Objective: Complete destruction of large tumours by radiofrequency ablation (RFA) with surrounding tumour-free margin is difficult because of incomplete or non-uniform heating due to both heat sink effect of circulating blood and limitations of existing RF electrode design. A new RF electrode is described to overcome this limitation. Methods: A bi-component conformal (BCC) RFA probe providing sectorial sequential ablation followed by circumferential cutting is designed and evaluated. Three-dimensional finite-element analysis model was developed with temperature feedback-controlled simulation of RFA for electrode design and optimization. The prototype bipolar BCC probe with 3 embedded thermocouples was constructed and evaluated in tissue-mimicking phantoms. Results: Maximum tissue temperature was kept < 100 ºC with power applied < 15 W. A 10 min ablation time was used for each sequence and after four sequential RFA, a large ablation zone of 55 cm3 was achieved. Our experiment confirmed that lesions exceeding 3.7cm could be ablated and separated from the surrounded tissue. Conclusion: The new BCC probe is thus capable of controlled ablation followed by circumferential separation of the lesions, when required. Significance: The results of these experiments provide proof of concept validation that the BCC probe has the potential to ablate by sequential heating tumours in solid organs > 3.5cm then separate them by electrosurgical cutting from the surrounding normal parenchyma. The combined RF ablation and physical separation could completely destroy the cancer cells at the ablation site thus avoid any local recurrence of cancer. It requires further in-vivo validation studies in large animals.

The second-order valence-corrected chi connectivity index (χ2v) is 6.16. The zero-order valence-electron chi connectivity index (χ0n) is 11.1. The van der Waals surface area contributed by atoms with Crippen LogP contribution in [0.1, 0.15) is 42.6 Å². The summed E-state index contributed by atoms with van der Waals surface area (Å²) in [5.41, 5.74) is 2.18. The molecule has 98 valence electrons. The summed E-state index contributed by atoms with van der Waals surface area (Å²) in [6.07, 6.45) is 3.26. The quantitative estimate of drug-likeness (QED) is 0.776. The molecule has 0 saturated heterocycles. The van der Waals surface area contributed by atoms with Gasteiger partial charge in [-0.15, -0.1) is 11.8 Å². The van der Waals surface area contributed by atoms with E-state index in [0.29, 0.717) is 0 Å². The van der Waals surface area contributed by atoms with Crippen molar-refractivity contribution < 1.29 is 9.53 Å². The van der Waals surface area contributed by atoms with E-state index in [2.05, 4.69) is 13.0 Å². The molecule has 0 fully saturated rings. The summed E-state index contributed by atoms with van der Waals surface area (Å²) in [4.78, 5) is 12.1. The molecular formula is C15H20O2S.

- Bipolar electrode
- finite element method (FEM)
- radiofrequency ablation (RFA)
- tissue-mimicking phantom